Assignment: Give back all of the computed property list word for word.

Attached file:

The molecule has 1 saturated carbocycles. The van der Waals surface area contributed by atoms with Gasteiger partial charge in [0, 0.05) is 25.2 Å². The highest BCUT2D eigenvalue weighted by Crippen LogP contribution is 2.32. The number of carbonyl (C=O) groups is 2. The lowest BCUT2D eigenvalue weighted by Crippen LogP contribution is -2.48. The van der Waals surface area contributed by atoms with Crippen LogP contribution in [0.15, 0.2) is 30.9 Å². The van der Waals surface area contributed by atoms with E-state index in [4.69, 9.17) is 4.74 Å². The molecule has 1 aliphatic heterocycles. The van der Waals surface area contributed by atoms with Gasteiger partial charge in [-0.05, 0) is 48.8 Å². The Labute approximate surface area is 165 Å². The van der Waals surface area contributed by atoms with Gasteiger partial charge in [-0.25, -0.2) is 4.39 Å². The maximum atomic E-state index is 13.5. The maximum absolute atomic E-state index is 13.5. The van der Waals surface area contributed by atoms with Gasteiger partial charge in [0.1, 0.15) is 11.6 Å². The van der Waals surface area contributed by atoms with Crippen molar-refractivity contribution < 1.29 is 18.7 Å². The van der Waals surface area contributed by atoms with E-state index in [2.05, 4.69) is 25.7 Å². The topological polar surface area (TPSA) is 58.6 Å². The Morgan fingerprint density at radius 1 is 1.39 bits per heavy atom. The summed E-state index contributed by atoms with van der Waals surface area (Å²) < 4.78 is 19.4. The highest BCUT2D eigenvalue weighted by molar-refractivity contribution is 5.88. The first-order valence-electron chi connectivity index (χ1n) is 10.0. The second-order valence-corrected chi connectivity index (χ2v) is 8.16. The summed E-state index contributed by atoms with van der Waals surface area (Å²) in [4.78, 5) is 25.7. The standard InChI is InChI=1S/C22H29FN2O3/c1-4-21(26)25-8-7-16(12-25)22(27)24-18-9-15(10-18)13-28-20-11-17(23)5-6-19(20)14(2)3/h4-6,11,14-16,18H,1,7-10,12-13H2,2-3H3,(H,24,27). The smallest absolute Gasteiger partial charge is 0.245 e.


The molecule has 1 saturated carbocycles. The van der Waals surface area contributed by atoms with Gasteiger partial charge in [0, 0.05) is 25.2 Å². The highest BCUT2D eigenvalue weighted by Crippen LogP contribution is 2.32. The number of carbonyl (C=O) groups is 2. The lowest BCUT2D eigenvalue weighted by Crippen LogP contribution is -2.48. The van der Waals surface area contributed by atoms with Crippen LogP contribution in [0.15, 0.2) is 30.9 Å². The van der Waals surface area contributed by atoms with E-state index in [4.69, 9.17) is 4.74 Å². The molecule has 1 aliphatic heterocycles. The van der Waals surface area contributed by atoms with Gasteiger partial charge in [-0.05, 0) is 48.8 Å². The Labute approximate surface area is 165 Å². The van der Waals surface area contributed by atoms with Gasteiger partial charge in [-0.25, -0.2) is 4.39 Å². The maximum atomic E-state index is 13.5. The maximum absolute atomic E-state index is 13.5. The van der Waals surface area contributed by atoms with Gasteiger partial charge in [0.1, 0.15) is 11.6 Å². The van der Waals surface area contributed by atoms with Crippen molar-refractivity contribution < 1.29 is 18.7 Å². The van der Waals surface area contributed by atoms with E-state index in [2.05, 4.69) is 25.7 Å². The topological polar surface area (TPSA) is 58.6 Å². The Morgan fingerprint density at radius 1 is 1.39 bits per heavy atom. The summed E-state index contributed by atoms with van der Waals surface area (Å²) < 4.78 is 19.4. The highest BCUT2D eigenvalue weighted by molar-refractivity contribution is 5.88. The first-order valence-electron chi connectivity index (χ1n) is 10.0. The second-order valence-corrected chi connectivity index (χ2v) is 8.16. The summed E-state index contributed by atoms with van der Waals surface area (Å²) in [4.78, 5) is 25.7. The standard InChI is InChI=1S/C22H29FN2O3/c1-4-21(26)25-8-7-16(12-25)22(27)24-18-9-15(10-18)13-28-20-11-17(23)5-6-19(20)14(2)3/h4-6,11,14-16,18H,1,7-10,12-13H2,2-3H3,(H,24,27). The smallest absolute Gasteiger partial charge is 0.245 e.